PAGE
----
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GST & cooperative federalism

GST & cooperative federalism
With barely a fortnight to go, the lingering question with a significant import on the efficient functioning of the domestic economy pertains to whether the much-ballyhooed Goods and Services Tax (GST) is wrapped and ready for rollout on the deadline of July 1 as devoutly desired by the Centre? This is particularly the case today as a couple of States/UTs including Tamil Nadu and West Bengal still harbour doubts about this significant indirect tax reform that potentially unifies a plethora of Centre/State/local levies to improve the ease of doing business in India.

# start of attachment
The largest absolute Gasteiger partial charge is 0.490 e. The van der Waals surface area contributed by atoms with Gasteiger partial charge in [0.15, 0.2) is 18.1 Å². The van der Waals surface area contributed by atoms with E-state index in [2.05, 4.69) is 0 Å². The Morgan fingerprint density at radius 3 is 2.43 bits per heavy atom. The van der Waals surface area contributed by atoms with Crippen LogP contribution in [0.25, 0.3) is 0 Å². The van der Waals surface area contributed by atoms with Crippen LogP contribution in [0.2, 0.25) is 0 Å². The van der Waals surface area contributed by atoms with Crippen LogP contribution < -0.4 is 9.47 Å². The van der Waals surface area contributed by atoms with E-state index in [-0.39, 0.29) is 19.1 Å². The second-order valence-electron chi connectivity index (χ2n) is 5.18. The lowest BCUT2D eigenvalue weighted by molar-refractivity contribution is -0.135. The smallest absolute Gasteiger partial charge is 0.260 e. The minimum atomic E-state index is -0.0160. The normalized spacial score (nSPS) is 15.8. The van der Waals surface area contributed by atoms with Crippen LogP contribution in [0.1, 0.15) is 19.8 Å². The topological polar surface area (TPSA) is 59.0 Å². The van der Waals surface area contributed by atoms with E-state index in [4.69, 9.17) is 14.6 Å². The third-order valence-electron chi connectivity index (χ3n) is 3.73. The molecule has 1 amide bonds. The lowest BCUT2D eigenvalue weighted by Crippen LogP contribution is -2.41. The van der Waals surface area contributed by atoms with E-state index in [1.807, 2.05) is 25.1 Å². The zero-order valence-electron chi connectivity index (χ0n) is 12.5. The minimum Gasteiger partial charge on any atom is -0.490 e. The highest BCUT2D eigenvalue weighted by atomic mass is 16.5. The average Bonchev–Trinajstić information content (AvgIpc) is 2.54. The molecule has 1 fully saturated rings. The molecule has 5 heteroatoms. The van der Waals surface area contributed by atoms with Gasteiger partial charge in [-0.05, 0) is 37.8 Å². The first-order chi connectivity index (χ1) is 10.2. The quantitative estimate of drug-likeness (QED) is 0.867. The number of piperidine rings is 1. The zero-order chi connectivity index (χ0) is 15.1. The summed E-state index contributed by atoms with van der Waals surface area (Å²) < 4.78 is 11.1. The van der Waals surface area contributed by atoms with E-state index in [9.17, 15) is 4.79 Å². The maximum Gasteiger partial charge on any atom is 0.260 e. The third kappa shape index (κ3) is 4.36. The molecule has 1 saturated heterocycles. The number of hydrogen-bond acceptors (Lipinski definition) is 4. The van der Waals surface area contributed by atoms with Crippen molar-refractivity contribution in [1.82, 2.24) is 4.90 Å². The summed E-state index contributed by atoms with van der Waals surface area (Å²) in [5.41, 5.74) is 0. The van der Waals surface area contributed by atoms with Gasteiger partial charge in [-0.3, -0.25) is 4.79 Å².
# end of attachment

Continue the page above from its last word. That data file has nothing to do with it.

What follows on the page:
With a final GST Council meeting slated on June 18 to take stock of the rollout readiness and any new proposals from States, the GST Council in its penultimate meet on June 11 resolved to revise tax rates on 66 products and enlarged the elbow room of a concessional tax payment scheme for small businesses and restaurants. The feisty Union Finance Minister Arun Jaitley who is credited with single-handedly pushing this decade-long tax reform with the ardent effort said the Council went an extra mile to lower the tax burden on many of these items even below the level of the tax burden they currently impose, taking into account altering consumption norms and economic realities. This is so even as the tax burden on some of these items was historically high with the Council having been inundated with proposals seeking relief on 133 items.